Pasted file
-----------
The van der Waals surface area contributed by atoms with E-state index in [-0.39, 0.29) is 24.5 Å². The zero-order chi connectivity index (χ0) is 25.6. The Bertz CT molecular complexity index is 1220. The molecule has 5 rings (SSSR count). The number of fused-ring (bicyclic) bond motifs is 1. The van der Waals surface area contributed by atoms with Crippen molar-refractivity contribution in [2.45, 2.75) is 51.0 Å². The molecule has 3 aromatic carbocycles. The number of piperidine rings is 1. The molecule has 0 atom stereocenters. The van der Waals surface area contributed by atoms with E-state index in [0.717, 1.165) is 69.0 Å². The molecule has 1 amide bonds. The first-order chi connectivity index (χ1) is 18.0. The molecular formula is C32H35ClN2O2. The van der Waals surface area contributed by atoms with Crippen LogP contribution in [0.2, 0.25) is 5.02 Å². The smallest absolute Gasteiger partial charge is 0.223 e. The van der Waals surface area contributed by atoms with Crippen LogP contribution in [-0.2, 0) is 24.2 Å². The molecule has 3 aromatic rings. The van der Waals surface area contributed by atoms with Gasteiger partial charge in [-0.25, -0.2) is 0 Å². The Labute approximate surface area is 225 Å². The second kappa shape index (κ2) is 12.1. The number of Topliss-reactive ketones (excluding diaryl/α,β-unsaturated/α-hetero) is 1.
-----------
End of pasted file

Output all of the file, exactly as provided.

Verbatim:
The van der Waals surface area contributed by atoms with E-state index in [-0.39, 0.29) is 24.5 Å². The zero-order chi connectivity index (χ0) is 25.6. The Bertz CT molecular complexity index is 1220. The molecule has 5 rings (SSSR count). The number of fused-ring (bicyclic) bond motifs is 1. The van der Waals surface area contributed by atoms with Crippen molar-refractivity contribution in [2.45, 2.75) is 51.0 Å². The molecule has 3 aromatic carbocycles. The number of piperidine rings is 1. The molecule has 0 atom stereocenters. The van der Waals surface area contributed by atoms with E-state index in [0.717, 1.165) is 69.0 Å². The molecule has 1 amide bonds. The first-order chi connectivity index (χ1) is 18.0. The molecular formula is C32H35ClN2O2. The van der Waals surface area contributed by atoms with Crippen LogP contribution in [0.2, 0.25) is 5.02 Å². The smallest absolute Gasteiger partial charge is 0.223 e. The van der Waals surface area contributed by atoms with Crippen LogP contribution in [-0.2, 0) is 24.2 Å². The molecule has 3 aromatic rings. The van der Waals surface area contributed by atoms with Gasteiger partial charge in [-0.25, -0.2) is 0 Å². The Labute approximate surface area is 225 Å². The second kappa shape index (κ2) is 12.1. The number of Topliss-reactive ketones (excluding diaryl/α,β-unsaturated/α-hetero) is 1.